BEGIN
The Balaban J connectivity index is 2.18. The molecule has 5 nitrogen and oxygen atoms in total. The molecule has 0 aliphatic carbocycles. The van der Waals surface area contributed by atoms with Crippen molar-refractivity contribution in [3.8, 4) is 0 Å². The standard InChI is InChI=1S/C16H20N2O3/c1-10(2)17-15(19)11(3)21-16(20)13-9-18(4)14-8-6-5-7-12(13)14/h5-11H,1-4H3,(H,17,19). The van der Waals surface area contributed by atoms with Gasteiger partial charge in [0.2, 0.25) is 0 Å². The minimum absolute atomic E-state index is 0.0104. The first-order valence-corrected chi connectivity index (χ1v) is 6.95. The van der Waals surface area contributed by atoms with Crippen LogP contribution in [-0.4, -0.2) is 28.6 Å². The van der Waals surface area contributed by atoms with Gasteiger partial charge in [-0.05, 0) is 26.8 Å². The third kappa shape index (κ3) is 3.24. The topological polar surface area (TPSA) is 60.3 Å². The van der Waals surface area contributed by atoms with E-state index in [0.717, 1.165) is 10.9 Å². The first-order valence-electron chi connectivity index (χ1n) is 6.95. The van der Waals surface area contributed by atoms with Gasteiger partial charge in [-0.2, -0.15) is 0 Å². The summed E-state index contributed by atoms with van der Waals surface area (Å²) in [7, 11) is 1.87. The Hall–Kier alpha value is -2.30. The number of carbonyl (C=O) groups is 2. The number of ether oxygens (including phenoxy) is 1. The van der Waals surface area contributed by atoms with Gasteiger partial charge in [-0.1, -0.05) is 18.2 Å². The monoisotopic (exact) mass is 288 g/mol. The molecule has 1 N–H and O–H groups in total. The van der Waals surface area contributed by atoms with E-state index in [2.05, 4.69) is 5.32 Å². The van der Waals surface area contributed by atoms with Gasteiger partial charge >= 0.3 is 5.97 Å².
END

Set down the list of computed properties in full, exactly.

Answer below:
The Balaban J connectivity index is 2.18. The molecule has 5 nitrogen and oxygen atoms in total. The molecule has 0 aliphatic carbocycles. The van der Waals surface area contributed by atoms with Crippen molar-refractivity contribution in [3.8, 4) is 0 Å². The standard InChI is InChI=1S/C16H20N2O3/c1-10(2)17-15(19)11(3)21-16(20)13-9-18(4)14-8-6-5-7-12(13)14/h5-11H,1-4H3,(H,17,19). The van der Waals surface area contributed by atoms with Gasteiger partial charge in [0.2, 0.25) is 0 Å². The minimum absolute atomic E-state index is 0.0104. The first-order valence-corrected chi connectivity index (χ1v) is 6.95. The van der Waals surface area contributed by atoms with Crippen LogP contribution in [-0.4, -0.2) is 28.6 Å². The van der Waals surface area contributed by atoms with Gasteiger partial charge in [-0.05, 0) is 26.8 Å². The third kappa shape index (κ3) is 3.24. The topological polar surface area (TPSA) is 60.3 Å². The van der Waals surface area contributed by atoms with E-state index in [0.717, 1.165) is 10.9 Å². The first-order valence-electron chi connectivity index (χ1n) is 6.95. The van der Waals surface area contributed by atoms with Gasteiger partial charge in [-0.2, -0.15) is 0 Å². The summed E-state index contributed by atoms with van der Waals surface area (Å²) in [7, 11) is 1.87. The Hall–Kier alpha value is -2.30. The number of carbonyl (C=O) groups is 2. The number of ether oxygens (including phenoxy) is 1. The van der Waals surface area contributed by atoms with Gasteiger partial charge in [-0.1, -0.05) is 18.2 Å². The monoisotopic (exact) mass is 288 g/mol. The molecule has 1 N–H and O–H groups in total. The van der Waals surface area contributed by atoms with E-state index in [2.05, 4.69) is 5.32 Å². The van der Waals surface area contributed by atoms with Gasteiger partial charge >= 0.3 is 5.97 Å².